Seven day countdown to the start of the Talisker Whisky Atlantic Challenge

Seven day countdown to the start of the Talisker Whisky Atlantic Challenge for our Bench Events supported rowers

It’s finally here! Our adopted team, Yorkshire Rows, have arrived in La Gomera for their final preparations before the start of the Talisker Whisky Atlantic Challenge. In our last blog post, we introduced you to the Yorkshire Rows, Janette, Frances, Helen and Niki, four working mums who on 15 December will cross the Atlantic ocean, rowing 3,000 nautical miles from La Gomera to Antigua.

It’s been a whirlwind month for the Yorkshire Rows with appearances on BBC and ITV, switching on Christmas lights and wrapping up their day jobs. And, just as the ladies were about to fly out from Manchester Airport to the Canaries, gold medallist and all round nice chap James Cracknell appeared with words of support and advice.

Over the next week, the girls will be doing plenty of final preparation: packing food, applying race stickers (look out for the Bench Events logo proudly stating our support), testing out the sleeping compartments, last minute technical checks and even learning what antibiotics to use in what circumstances (there are going to be some serious blisters!).

“It got so hectic before we left,” Niki explained, “and it was sad to say goodbye to everybody; some of them we’re not going to see until we reach the other side like my mum.  But, it’s great as we can now just concentrate fully on the boat and the challenge.”

So as the ladies endure the final countdown, it’s time we did our prep too: just what exactly is the Talisker Whisky Challenge? What should we expect the teams will face?  And, how many will actually make it across?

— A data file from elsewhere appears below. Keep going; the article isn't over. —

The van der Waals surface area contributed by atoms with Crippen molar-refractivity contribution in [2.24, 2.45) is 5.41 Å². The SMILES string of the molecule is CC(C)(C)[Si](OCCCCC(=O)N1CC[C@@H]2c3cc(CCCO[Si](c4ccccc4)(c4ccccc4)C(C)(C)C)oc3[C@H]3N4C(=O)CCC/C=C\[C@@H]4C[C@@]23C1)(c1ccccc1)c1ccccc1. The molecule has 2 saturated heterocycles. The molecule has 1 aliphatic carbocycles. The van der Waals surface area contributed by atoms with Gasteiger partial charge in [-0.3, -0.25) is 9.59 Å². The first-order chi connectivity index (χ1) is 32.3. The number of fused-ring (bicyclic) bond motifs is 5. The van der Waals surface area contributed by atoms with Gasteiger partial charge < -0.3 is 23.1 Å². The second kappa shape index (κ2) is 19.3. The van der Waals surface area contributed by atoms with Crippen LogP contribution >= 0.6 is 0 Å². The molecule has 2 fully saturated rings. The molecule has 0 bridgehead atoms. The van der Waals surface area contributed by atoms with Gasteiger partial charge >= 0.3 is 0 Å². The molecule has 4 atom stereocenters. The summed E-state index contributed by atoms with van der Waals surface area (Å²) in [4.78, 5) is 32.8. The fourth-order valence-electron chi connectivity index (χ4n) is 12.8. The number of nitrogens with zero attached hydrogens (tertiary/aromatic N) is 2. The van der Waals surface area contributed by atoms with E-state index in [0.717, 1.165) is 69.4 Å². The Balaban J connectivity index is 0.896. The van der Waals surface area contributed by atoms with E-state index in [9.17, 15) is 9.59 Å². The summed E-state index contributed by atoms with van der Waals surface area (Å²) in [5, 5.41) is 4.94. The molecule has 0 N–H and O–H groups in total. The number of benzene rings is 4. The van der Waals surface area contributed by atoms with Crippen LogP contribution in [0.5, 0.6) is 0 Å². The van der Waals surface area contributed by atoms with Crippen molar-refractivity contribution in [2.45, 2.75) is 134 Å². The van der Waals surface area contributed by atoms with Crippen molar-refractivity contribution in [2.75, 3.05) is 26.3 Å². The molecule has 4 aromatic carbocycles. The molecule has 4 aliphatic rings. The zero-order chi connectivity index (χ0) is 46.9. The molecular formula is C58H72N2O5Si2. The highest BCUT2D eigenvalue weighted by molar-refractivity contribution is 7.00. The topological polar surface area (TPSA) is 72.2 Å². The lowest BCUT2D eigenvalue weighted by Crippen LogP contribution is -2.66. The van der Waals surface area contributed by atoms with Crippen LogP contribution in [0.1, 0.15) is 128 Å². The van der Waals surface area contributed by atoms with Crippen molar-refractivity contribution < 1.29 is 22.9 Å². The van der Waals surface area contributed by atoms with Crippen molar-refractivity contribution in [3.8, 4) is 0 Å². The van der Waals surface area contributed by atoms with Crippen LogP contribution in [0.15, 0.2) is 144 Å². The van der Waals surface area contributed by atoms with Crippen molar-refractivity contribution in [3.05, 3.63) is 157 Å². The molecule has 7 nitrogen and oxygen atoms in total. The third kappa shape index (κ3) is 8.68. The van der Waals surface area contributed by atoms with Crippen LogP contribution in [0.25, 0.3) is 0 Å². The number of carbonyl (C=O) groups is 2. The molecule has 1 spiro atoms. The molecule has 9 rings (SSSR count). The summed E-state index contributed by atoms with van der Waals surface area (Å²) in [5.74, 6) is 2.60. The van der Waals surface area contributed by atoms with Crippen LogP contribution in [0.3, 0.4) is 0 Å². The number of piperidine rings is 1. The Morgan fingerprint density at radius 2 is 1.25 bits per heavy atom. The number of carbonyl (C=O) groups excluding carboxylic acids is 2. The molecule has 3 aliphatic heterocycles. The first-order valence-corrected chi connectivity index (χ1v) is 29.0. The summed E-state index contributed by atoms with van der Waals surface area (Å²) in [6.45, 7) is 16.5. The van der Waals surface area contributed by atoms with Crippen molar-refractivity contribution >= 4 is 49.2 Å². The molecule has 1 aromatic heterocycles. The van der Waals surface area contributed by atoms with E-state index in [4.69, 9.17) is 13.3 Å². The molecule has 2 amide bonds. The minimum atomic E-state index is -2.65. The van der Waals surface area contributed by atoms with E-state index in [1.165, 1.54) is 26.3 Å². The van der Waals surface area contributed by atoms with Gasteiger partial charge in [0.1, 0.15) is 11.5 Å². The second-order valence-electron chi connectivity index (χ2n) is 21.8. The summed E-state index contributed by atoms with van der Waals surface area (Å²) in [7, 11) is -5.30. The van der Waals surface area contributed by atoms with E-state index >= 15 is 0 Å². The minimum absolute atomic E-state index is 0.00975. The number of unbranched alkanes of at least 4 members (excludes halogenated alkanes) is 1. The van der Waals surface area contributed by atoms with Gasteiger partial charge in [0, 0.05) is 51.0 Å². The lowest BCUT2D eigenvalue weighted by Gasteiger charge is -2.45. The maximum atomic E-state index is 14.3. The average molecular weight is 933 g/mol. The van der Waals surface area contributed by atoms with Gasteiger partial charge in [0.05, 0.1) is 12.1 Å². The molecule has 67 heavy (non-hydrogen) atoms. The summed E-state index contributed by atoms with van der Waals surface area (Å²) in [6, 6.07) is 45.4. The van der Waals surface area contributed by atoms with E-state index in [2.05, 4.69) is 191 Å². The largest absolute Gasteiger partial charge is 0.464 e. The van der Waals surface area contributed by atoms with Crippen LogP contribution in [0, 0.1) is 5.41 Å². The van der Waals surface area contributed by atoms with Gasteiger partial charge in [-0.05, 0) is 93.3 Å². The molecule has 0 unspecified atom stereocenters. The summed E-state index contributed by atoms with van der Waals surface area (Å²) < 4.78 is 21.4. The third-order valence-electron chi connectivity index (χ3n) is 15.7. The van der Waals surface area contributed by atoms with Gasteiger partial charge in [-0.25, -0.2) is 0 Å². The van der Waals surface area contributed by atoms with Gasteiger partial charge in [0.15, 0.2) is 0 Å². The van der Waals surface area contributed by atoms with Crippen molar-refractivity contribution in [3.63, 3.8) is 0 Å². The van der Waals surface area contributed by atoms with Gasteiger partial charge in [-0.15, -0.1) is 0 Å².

In 1966, Sir Chay Blyth and John Ridgeway battled hurricanes and 50 foot waves to cross the Atlantic Ocean in 92 days. Later Sir Blyth thought it would make an excellent race challenge and so began this somewhat crazy competition. The teams entering the race range from five people crews to solo rowers, with 26 boats taking part this year. Boats are about seven meters long and just under two metres wide, each with a small cabin to get some much needed rest. As part of the race rules, no team can receive any repair, help or food and water unless they choose to resign from the competition which unfortunately does happen every year due to storm damage, injury or technical failure.

Once you start You Tubing videos of previous races, it becomes an addiction. The raw emotion is hard to watch as the days at sea start to take their toll. The worst is watching grown men and women fear for their lives as they sit in the dark listening to waves slam into their boats. In 2013, the conditions were the worst in the race’s history with nearly every team experiencing a capsize. But, then there are the beautiful moments: seeing a blanket of stars above whilst rowing at night, hearing from family and friends on Christmas day or jumping into the sea for a quick shower and seeing Antigua for the first time knowing they’ve done it. It seems to be the belief in the charities they are doing it for and the belief in themselves which gets them through it.

You can watch the official documentary here:   It’s a fascinating insight into what the Yorkshire Rows are about to do and it’s been viewed by more than 20 million people worldwide especially as it’s been part of six airliners’ inflight entertainment packages!

In a week’s time, we’ll start reporting on how our ladies are doing, rooting for them every row of the way. The Rows said: "It has been an intense two years of planning and organising and it will be a doubly intense two months with no sleep and rowing continuously on an ocean that really scares me – but this challenge will have a huge impact and make a difference to so many people’s lives. We never expected this much support and we really just want to get in the boat and do it now.”

Suze Howell / / 07814419260 / @_sightseer